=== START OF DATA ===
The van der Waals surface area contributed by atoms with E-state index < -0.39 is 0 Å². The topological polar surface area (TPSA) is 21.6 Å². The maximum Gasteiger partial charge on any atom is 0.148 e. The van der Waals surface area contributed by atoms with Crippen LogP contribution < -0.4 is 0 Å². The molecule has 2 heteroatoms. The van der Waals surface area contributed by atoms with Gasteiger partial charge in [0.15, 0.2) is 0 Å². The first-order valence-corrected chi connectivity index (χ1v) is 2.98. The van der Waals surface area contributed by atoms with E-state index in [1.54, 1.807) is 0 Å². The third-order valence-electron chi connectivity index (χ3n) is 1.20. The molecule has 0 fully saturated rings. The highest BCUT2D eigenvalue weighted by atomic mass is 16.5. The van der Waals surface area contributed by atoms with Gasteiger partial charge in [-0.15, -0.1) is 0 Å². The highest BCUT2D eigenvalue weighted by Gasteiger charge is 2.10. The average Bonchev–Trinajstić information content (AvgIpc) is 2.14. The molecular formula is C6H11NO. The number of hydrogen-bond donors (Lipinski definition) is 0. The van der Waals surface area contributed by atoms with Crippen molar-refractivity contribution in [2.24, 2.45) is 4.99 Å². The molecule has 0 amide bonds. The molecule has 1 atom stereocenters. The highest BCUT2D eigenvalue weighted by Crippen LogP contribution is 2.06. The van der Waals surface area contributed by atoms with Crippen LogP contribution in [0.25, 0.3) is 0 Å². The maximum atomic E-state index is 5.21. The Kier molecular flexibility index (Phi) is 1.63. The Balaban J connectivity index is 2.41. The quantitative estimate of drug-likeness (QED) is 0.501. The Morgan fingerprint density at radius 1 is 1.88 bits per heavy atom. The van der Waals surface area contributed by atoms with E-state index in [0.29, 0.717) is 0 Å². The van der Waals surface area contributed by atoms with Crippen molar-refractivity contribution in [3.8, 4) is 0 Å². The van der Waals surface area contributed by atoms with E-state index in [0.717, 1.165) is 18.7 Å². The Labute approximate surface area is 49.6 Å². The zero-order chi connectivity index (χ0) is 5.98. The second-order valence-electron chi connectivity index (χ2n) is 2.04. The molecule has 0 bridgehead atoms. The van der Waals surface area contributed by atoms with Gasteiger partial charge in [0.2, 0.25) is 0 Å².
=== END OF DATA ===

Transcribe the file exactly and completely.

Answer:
The van der Waals surface area contributed by atoms with E-state index < -0.39 is 0 Å². The topological polar surface area (TPSA) is 21.6 Å². The maximum Gasteiger partial charge on any atom is 0.148 e. The van der Waals surface area contributed by atoms with Crippen LogP contribution < -0.4 is 0 Å². The molecule has 2 heteroatoms. The van der Waals surface area contributed by atoms with Gasteiger partial charge in [0.15, 0.2) is 0 Å². The first-order valence-corrected chi connectivity index (χ1v) is 2.98. The van der Waals surface area contributed by atoms with E-state index in [1.54, 1.807) is 0 Å². The third-order valence-electron chi connectivity index (χ3n) is 1.20. The molecule has 0 fully saturated rings. The highest BCUT2D eigenvalue weighted by atomic mass is 16.5. The van der Waals surface area contributed by atoms with Gasteiger partial charge in [-0.15, -0.1) is 0 Å². The highest BCUT2D eigenvalue weighted by Gasteiger charge is 2.10. The average Bonchev–Trinajstić information content (AvgIpc) is 2.14. The molecular formula is C6H11NO. The number of hydrogen-bond donors (Lipinski definition) is 0. The van der Waals surface area contributed by atoms with Crippen molar-refractivity contribution in [2.24, 2.45) is 4.99 Å². The molecule has 0 amide bonds. The molecule has 1 atom stereocenters. The highest BCUT2D eigenvalue weighted by Crippen LogP contribution is 2.06. The van der Waals surface area contributed by atoms with Crippen LogP contribution in [0.25, 0.3) is 0 Å². The maximum atomic E-state index is 5.21. The Kier molecular flexibility index (Phi) is 1.63. The Balaban J connectivity index is 2.41. The quantitative estimate of drug-likeness (QED) is 0.501. The Morgan fingerprint density at radius 1 is 1.88 bits per heavy atom. The van der Waals surface area contributed by atoms with E-state index in [0.29, 0.717) is 0 Å². The van der Waals surface area contributed by atoms with Crippen molar-refractivity contribution in [3.8, 4) is 0 Å². The van der Waals surface area contributed by atoms with E-state index in [0.717, 1.165) is 18.7 Å². The Labute approximate surface area is 49.6 Å². The zero-order chi connectivity index (χ0) is 5.98. The second-order valence-electron chi connectivity index (χ2n) is 2.04. The molecule has 0 bridgehead atoms. The van der Waals surface area contributed by atoms with Gasteiger partial charge in [0.2, 0.25) is 0 Å².